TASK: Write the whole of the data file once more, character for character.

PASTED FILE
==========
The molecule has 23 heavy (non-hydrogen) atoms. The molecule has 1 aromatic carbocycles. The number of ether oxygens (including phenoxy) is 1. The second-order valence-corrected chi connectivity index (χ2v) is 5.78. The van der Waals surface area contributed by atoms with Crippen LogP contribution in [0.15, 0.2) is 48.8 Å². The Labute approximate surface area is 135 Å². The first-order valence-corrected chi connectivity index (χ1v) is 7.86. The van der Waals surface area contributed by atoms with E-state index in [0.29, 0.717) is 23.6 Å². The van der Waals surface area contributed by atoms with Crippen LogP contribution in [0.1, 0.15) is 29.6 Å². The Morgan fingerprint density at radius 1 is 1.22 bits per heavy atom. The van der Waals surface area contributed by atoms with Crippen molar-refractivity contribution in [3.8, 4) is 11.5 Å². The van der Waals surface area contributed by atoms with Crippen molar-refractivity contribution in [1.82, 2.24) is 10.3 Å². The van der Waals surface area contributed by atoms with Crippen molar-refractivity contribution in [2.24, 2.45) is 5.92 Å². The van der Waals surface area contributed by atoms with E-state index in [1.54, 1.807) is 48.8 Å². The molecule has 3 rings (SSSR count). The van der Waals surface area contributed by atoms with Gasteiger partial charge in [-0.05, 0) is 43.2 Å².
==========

The molecule has 23 heavy (non-hydrogen) atoms. The molecule has 1 aromatic carbocycles. The number of ether oxygens (including phenoxy) is 1. The second-order valence-corrected chi connectivity index (χ2v) is 5.78. The van der Waals surface area contributed by atoms with Crippen LogP contribution in [0.15, 0.2) is 48.8 Å². The Labute approximate surface area is 135 Å². The first-order valence-corrected chi connectivity index (χ1v) is 7.86. The van der Waals surface area contributed by atoms with E-state index in [0.29, 0.717) is 23.6 Å². The van der Waals surface area contributed by atoms with Crippen LogP contribution in [0.1, 0.15) is 29.6 Å². The Morgan fingerprint density at radius 1 is 1.22 bits per heavy atom. The van der Waals surface area contributed by atoms with Crippen molar-refractivity contribution in [3.8, 4) is 11.5 Å². The van der Waals surface area contributed by atoms with Crippen molar-refractivity contribution in [1.82, 2.24) is 10.3 Å². The van der Waals surface area contributed by atoms with Crippen molar-refractivity contribution in [2.24, 2.45) is 5.92 Å². The van der Waals surface area contributed by atoms with E-state index in [1.54, 1.807) is 48.8 Å². The molecule has 3 rings (SSSR count). The van der Waals surface area contributed by atoms with Gasteiger partial charge in [-0.05, 0) is 43.2 Å².